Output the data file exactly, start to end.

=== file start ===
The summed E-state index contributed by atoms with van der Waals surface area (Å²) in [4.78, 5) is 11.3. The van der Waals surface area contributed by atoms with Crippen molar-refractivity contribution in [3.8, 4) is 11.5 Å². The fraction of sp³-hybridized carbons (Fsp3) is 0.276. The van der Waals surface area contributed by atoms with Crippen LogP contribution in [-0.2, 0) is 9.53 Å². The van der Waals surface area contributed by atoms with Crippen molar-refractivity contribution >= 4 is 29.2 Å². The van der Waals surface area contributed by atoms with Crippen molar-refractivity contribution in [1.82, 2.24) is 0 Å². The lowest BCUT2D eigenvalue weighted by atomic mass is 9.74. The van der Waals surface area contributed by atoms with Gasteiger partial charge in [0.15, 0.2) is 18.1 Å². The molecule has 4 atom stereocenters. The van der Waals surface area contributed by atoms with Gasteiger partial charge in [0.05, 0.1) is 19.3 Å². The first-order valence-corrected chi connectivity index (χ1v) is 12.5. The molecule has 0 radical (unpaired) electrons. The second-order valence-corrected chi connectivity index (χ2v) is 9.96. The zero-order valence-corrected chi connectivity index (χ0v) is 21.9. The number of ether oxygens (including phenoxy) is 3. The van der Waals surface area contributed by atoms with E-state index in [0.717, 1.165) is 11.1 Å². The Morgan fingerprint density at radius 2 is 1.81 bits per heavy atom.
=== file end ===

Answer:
The summed E-state index contributed by atoms with van der Waals surface area (Å²) in [4.78, 5) is 11.3. The van der Waals surface area contributed by atoms with Crippen molar-refractivity contribution in [3.8, 4) is 11.5 Å². The fraction of sp³-hybridized carbons (Fsp3) is 0.276. The van der Waals surface area contributed by atoms with Crippen LogP contribution in [-0.2, 0) is 9.53 Å². The van der Waals surface area contributed by atoms with Crippen molar-refractivity contribution >= 4 is 29.2 Å². The van der Waals surface area contributed by atoms with Crippen molar-refractivity contribution in [1.82, 2.24) is 0 Å². The lowest BCUT2D eigenvalue weighted by atomic mass is 9.74. The van der Waals surface area contributed by atoms with Gasteiger partial charge in [0.15, 0.2) is 18.1 Å². The molecule has 4 atom stereocenters. The van der Waals surface area contributed by atoms with Gasteiger partial charge in [0.05, 0.1) is 19.3 Å². The first-order valence-corrected chi connectivity index (χ1v) is 12.5. The molecule has 0 radical (unpaired) electrons. The second-order valence-corrected chi connectivity index (χ2v) is 9.96. The zero-order valence-corrected chi connectivity index (χ0v) is 21.9. The number of ether oxygens (including phenoxy) is 3. The van der Waals surface area contributed by atoms with E-state index in [0.717, 1.165) is 11.1 Å². The Morgan fingerprint density at radius 2 is 1.81 bits per heavy atom.